A former gymnast on the U.S.A. Summer Olympics team has sued her coaches, famed couple Bela and Martha Karolyi, for allegedly "turning a blind eye" to regular acts of sexual abuse committed by a longtime physician in the facility, Larry Nassar.
The victim, identified as plaintiff "Jane LM Doe" in court papers, claimed the Karolyi's were aware of Nassar's alleged abuse at their training facility and ignored the problem to protect their image.
According to the 60-page lawsuit, Nassar introduced "intravaginal adjustment" to the victim, a non-medical term and practice he allegedly used to "digitally penetrate" the victim's vagina in order to "adjust her bones."
"These vaginal examinations were well outside any recognized and/or accepted technique and were done for Nassar's own sexual gratification," the lawsuit alleges.
Over 20 women have filed sexual abuse complaints against Nassar, 53, thus far, with claimed incidents starting as far back as 1996.
"Using his position as team physician, Nassar would interact with the alleged victim under the guise of providing her care and treatments necessary for her to compete as a world-class, Olympic medal-winning gymnast," the suit continued. "Under these circumstances, Nassar introduced his bar hand to the victim's vagina, on multiple locations, in the victim's assigned living quarters, without any supervision or chaperone."
- Nothing's Changed: Disgraced Larry Nassar Knifed in Prison After Making Lewd Remarks About Watching Girls at Wimbledon
- ‘I Was Framed!’: Olympic Dirty Doc Larry Nassar Whined He Was Innocent Before Jailhouse Stabbing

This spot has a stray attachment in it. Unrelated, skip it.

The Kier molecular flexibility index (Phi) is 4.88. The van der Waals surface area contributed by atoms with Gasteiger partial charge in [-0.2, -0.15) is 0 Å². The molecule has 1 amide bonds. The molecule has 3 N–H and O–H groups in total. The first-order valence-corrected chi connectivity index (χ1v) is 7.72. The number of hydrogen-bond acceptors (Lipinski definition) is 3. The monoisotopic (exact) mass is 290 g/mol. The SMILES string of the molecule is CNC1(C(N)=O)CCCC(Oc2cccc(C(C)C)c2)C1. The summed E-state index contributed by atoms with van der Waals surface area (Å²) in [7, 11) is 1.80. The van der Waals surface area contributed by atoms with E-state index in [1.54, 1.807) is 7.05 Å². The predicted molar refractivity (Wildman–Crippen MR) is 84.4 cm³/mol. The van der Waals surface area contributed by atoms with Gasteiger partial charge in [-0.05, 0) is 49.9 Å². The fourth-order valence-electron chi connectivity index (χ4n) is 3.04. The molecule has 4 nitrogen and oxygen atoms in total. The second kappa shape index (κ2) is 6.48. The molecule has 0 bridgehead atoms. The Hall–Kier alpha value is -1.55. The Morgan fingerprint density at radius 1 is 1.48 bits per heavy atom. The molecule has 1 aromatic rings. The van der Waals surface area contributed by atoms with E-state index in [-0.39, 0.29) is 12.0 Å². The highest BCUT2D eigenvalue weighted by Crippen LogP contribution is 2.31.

- Larry Nassar 'Dead Man Walking' in Jail: Sex Creep Gymnastics Doc 'Marked For Death' After Prison Stabbing Failed to Kill Him
Last month, two other gymnasts came forward with claims of abuse.
Rachael Denhollander alleged that Nassar assaulted her five times while she was being treated for lower back pain at Michigan State University in 2000. She was just 15 at the time.
"I was ashamed," she said of the incidents. "I was very embarrassed. And I was very confused, trying to reconcile what was happening with the person he was supposed to be."
"He's this famous team doctor," Denhollander continued. "He's trusted by my friends. He's trusted by these other gymnasts. How could he reach this position in the medical profession? How could he reach this kind of prominence and stature if this is who he is?"
Nassar hasn't been charged and vehemently denies any wrongdoing.
We pay for juicy info! Do you have a story for RadarOnline.com? Email us at email@example.com, or call us at (866) ON-RADAR (667-2327) any time, day or night.